For the week of March 26, 2005 / 15 Adar II 5765
Torah: Va-yikra / Leviticus 6:1 - 8:36
Haftarah: Jeremiah 7:21 - 8:3; 9:22-23

Are You an Esther?

And who knows but that you have come to royal position for such a time as this? (Esther 4:14)

The Festival of Purim begins this year on Thursday evening, March 24. The story of Purim is found in the biblical book of Esther, where we read how Haman, the highest level official of the King of Persia, plotted the destruction of all Jewish people out of his resentment towards one prominent Jewish man, named Mordecai.

As dark as was Haman's insane hatred, so bright was the virtue of Esther, Mordecai's relative. Through divine providence this young Jewish girl became married to the King of Persia. At first she hid her Jewish identity, until Haman's plot became known. At the urging of Mordecai, Esther revealed her true identity to the King, who then allowed the Jews to defend themselves against Haman's threat.

At first Esther hesitated to approach the King. For it was the King's custom that if anyone appeared before him without first being summoned, they could be executed. The only exception to this rule, which could not be known beforehand, was if he extended his scepter to that person.

Esther could have reasoned that while the rest of her people were in danger, due to her special relationship to the King, she herself might be preserved. Not so according to Mordecai, who sent the following message to her:

Do not think that because you are in the king's house you alone of all the Jews will escape. For if you remain silent at this time, relief and deliverance for the Jews will arise from another place, but you and your father's family will perish. And who knows but that you have come to royal position for such a time as this? (Esther 4:13,14)

Mordecai understood how dangerous Haman's plot was. He knew that Esther's being married to the King would not protect her. While he was confident that God would deliver his people, it would most likely be at the cost of many lives including that of Esther and her own family (which would have included Mordecai as well).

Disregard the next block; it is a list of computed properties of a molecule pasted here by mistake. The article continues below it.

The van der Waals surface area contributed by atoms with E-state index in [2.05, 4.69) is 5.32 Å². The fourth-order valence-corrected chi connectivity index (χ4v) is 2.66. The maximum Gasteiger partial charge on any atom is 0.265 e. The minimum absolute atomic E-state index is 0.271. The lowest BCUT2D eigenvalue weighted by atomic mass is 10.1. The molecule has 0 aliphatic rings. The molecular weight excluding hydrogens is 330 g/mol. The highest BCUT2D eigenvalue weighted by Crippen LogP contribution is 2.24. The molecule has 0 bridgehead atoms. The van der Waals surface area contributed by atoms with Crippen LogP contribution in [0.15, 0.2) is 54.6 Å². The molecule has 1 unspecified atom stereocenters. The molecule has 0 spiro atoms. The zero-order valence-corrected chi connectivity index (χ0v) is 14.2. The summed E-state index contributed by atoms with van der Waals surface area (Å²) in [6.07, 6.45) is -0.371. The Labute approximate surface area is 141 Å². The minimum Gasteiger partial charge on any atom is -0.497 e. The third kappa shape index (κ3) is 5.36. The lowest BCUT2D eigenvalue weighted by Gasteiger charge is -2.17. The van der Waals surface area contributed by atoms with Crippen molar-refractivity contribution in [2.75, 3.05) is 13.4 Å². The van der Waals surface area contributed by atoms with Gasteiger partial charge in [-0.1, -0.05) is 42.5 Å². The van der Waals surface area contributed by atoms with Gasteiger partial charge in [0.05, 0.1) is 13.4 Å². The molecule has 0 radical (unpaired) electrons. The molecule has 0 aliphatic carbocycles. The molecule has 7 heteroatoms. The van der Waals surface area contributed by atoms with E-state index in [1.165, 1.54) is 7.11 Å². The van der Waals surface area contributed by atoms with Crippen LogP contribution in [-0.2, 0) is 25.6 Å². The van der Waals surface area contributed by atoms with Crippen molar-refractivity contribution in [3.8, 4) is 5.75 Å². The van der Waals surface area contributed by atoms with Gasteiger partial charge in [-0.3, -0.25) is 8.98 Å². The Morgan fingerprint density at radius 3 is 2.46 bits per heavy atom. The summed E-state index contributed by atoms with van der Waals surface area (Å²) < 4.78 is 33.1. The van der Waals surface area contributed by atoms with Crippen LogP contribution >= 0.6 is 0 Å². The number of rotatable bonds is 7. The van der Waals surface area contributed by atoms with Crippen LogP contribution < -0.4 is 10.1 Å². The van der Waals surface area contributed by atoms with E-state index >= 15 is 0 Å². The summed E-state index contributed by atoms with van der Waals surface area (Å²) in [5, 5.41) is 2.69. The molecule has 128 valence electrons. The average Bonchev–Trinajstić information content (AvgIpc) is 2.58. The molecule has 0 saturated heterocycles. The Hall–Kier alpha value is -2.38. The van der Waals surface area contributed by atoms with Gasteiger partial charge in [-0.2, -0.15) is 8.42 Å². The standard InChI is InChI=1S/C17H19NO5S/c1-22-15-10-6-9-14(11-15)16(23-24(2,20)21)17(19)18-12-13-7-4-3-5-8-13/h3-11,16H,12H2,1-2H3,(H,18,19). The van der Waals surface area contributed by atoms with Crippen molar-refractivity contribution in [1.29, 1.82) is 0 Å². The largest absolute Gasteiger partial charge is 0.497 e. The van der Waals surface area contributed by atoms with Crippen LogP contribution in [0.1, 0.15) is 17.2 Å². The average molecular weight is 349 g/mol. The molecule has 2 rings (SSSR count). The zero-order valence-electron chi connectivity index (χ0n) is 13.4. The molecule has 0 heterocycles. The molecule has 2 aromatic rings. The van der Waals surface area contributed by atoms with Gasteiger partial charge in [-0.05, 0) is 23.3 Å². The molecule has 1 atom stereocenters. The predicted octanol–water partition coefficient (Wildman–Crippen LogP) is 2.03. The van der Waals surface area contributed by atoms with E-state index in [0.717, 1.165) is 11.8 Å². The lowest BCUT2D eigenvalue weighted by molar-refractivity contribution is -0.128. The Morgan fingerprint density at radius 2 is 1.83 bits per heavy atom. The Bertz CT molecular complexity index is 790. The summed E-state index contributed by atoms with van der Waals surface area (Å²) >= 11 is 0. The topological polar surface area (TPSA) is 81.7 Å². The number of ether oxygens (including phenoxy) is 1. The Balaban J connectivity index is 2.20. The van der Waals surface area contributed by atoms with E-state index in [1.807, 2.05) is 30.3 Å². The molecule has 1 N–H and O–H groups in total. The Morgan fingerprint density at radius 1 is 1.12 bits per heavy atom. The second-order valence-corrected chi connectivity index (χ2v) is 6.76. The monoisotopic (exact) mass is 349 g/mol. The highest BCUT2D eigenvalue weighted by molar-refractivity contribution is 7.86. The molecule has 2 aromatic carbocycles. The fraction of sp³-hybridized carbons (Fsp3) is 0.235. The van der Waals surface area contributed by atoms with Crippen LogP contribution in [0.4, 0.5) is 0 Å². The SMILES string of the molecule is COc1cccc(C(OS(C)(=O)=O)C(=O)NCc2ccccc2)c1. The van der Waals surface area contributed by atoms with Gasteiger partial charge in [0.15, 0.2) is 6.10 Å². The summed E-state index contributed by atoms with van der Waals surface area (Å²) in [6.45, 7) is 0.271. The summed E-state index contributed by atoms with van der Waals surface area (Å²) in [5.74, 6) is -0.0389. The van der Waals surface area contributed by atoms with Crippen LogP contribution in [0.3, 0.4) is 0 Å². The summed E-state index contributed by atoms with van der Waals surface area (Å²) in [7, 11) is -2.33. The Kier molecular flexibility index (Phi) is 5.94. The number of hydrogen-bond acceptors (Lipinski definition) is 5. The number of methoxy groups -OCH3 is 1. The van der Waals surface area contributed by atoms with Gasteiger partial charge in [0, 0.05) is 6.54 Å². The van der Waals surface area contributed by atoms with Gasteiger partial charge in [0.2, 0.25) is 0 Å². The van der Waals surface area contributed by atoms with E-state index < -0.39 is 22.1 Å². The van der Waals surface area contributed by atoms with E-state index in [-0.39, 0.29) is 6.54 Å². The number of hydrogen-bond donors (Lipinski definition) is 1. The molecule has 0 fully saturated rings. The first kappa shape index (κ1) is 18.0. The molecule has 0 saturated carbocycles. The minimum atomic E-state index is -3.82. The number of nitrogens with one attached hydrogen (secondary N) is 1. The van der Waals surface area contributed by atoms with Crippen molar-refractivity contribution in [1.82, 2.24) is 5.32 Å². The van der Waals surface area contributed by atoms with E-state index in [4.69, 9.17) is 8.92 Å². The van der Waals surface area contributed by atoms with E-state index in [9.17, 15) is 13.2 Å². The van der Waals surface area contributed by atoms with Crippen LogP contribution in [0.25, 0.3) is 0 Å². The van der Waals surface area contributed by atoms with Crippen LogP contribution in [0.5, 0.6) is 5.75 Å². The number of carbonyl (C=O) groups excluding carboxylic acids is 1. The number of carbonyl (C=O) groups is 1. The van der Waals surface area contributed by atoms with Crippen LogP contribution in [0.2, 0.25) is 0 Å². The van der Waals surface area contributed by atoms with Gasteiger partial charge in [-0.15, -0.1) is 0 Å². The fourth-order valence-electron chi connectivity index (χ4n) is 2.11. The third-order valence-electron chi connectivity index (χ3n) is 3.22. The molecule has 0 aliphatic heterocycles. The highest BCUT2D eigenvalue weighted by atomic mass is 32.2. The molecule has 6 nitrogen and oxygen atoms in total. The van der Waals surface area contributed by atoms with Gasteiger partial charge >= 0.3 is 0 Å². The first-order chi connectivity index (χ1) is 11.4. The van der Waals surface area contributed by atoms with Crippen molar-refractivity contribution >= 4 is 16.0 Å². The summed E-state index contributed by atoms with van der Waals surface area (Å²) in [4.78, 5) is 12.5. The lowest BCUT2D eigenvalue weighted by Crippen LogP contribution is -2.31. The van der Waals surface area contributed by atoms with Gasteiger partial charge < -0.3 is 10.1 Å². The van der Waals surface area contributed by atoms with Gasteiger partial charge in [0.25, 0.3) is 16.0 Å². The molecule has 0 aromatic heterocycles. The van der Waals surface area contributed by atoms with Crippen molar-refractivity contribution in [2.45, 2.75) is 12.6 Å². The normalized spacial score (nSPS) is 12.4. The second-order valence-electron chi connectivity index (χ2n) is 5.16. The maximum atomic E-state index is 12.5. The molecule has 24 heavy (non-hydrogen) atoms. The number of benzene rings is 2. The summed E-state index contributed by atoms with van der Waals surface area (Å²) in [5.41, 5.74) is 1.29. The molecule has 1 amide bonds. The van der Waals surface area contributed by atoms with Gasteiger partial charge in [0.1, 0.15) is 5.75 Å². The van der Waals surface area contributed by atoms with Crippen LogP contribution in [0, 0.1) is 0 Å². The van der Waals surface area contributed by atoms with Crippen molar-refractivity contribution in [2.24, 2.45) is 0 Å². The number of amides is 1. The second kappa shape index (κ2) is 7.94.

Mordecai thought that God may have placed Esther in the royal household for the purpose of saving her people.

So Esther was willing to approach the King in the face of the possibility of execution. As it turned out the King was favorable toward Esther and granted her request, resulting in yet another time in history when the Jewish people escaped annihilation.

Are you an Esther?

I wonder how many of us are in situations right now in which we are called to make a significant difference. We are living in a very critical time in history. Perhaps you think your life is just fine. But do you realize that the world is spinning out of control? Political and economical instability is engulfing the globe. The moral conscience of many, if not most societies, have become corrupt beyond reason. Natural disasters are occurring at an alarming rate, and we are facing some of the deadliest illnesses in history.

Even among people who claim to accept the authority of the Scriptures we are seeing an unprecedented breakdown of family life along with a rarely if ever seen before obsession of self and of materialism. We risk losing the favor of God in our lives.

How many of us are in positions in which we can make a positive difference in standing against the assault of wickedness that is before us? Do we really think that we will escape the destruction that is on our doorstep as we simply stand by and watch?

Like Esther we face the intimidation of what it might mean to take a stand for the things of God. It is as if we instinctively know that to go against the flow of evil is to risk our lives. Yet to do nothing is actually the greater risk.

We might take comfort in our belief that God will accomplish his purposes. And he will, but what role we will play? If we don't take a stand, we will be swept away. And who knows but that we have come to our position, whatever that might be, for such a time as this?

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